Mali's David v. Goliath GM Struggle


By Joan Baxter

Bamako, Mali

The debate on genetically modified (GM) crops has erupted again in Africa, three years after Zambia refused genetically modified food aid.

Mali - sub-Saharan Africa's largest cotton producer - has begun a controversial five-year project to introduce GM crops such as BT cotton to the country.

"We have been given some figures that show that generally BT cotton is more productive than conventional cotton because of the natural protection of this plant so there is no need for treatments," says Siaka Dembele, at Mali's agricultural research institute, IER

The institute along with the US development agency, USAid, and the transnationals Monsanto and Syngenta are leading the project which started last year.

Mr Dembele says production is not just up in the United States, but other developing countries too.


But his belief that the use of less pesticide would have both economic and environmental benefits is not shared by some.

"That's an absurd proposition," says Asseto Samake, a professor of genetics and biology at the University of Mali.

"The claims they are making for this cotton are absolutely false."

Ms Samake explains that BT cotton has been modified with the introduction of genes of the bacteria Bacillus thuringiensi so it can secrete toxins to resist two or three major cotton pests.

She says that in Mali there are thousands of cotton pests and that when a few are removed from the natural equation, others will flourish and farmers will still need pesticides.

"If BT cotton is so profitable, why do they have to subsidise their cotton farmers with billions of dollars in the United States?" Ms Samake asks.

"Our farmers in West Africa achieve record production using just their digging sticks and regular seeds and they have great difficulty selling what they produce, because subsidies in America and Europe have made the world price for cotton fall.

"So why do they come now with their GMOs and technology to solve a problem that they created? It's a big farce!" adds Ms Samake, who is a member of the Coalition to Protect Mali's Genetic Heritage that formed when word leaked from IER about the USAid-funded project on BT crops.

'Buying people'

Coalition member Mamadou Goïta says the organisation has over 100 member associations of farmers, women, academics and NGOs.

A similar regional coalition has formed for West Africa, where governments are currently developing bio-safety legislation.

But he worries about genetic pollution of and eventual disappearance of local seed varieties if GM seeds are introduced.

According to Goïta: "Mali is a kind of door they need to open to reach some European countries", where there is still widespread public opposition to GM crops.

He alleges USAid and the multinationals are encouraging Africa's researchers and government officials to accept biotechnology with lavish gifts of new computers and printers, office equipment, vehicles, and scholarships for study of biotechnology in the US.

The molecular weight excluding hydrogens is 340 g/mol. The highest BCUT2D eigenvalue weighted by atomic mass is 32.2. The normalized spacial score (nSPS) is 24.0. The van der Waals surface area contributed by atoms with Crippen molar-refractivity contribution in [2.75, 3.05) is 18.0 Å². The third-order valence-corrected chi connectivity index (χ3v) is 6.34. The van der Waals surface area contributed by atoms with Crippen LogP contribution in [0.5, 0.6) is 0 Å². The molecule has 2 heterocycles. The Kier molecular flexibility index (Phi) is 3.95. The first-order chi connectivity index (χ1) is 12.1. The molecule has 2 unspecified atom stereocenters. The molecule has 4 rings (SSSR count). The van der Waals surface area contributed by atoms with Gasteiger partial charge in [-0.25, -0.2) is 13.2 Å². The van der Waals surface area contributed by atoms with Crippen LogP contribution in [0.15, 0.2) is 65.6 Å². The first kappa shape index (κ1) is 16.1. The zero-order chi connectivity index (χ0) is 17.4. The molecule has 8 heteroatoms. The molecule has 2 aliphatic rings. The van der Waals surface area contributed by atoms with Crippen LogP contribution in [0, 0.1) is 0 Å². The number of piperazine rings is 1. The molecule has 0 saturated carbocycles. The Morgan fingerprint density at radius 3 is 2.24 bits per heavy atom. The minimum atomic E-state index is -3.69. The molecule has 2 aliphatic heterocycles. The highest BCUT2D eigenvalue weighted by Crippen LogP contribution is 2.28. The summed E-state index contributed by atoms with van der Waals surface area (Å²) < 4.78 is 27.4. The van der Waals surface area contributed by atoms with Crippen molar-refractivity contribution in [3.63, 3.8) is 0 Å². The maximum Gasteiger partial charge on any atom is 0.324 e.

"This is buying people," he says.

Phone calls to USAid in Mali were not returned.


Mali's Minister of Agriculture Seydou Traore dismisses suggestions of corruption.

"I know of no bribes in Mali that have anything to do with biotechnology and GMOs," says Traore.

"If there are cases of corruption elsewhere around the debate on biotechnology and GMOs, in Mali, at least for the moment, we don't know them."

In July 2005, Monsanto paid a $1.5 million fine for having bribed an Indonesian official $50,000 to try avoid an environmental impact study on its genetically engineered cotton in that country.

Mr Traore says that Mali needs to improve the quality and productivity of its cotton, and BT cotton could help do that.

To reject biotechnology, he says, is "neither tenable nor reasonable".

Debt and dependence

The debate over GMOs is not limited to the capital city, Bamako. In the mud and thatch villages of Mali's cotton belt, many farmers express concern that BT cotton would increase debt and dependence.

"Our problem is the low price and not cotton production," says 37-year-old Ladji Kone, in the community of Bohi in southern Mali.

In the village of Petaka, 800km northeast of Bamako, farmers express similar concerns.

Here, they work on a project funded by the small Canadian NGO, USC, to develop and preserve their own seed varieties in community gene and seed banks.

"I think GM crops are not a good principle for us," says project leader, Tienen Sylla. "These seeds we have here we inherited from our ancestors over generations and they fit our difficult climate. GM seeds would be a trap."

Paying for seeds

Mana Diakite, who heads USC in Mali, says that the West believes technology is the solution to development, but in areas of food security this is not true.

"Once they introduce GM crops to Africa, farmers will only access the seed if they pay," he says

"You know that when the rain fails, farmers here can seed and re-seed at least three times. And if they have to buy seeds three times a year to produce, I don't think that's a good policy for this country, or any country in West Africa."

Some coalition members admit that theirs is a "David and Goliath" struggle, which they are not likely to win.

"I think there is pressure coming from outside which they probably can't divert," says Mr Diakite.

"It's very difficult for an African government to fight something being imposed by a super giant like United States or all these seed companies."

The third West African ministerial meeting on biotechnology, supported by USAid, is set for Accra, Ghana, in June 2006.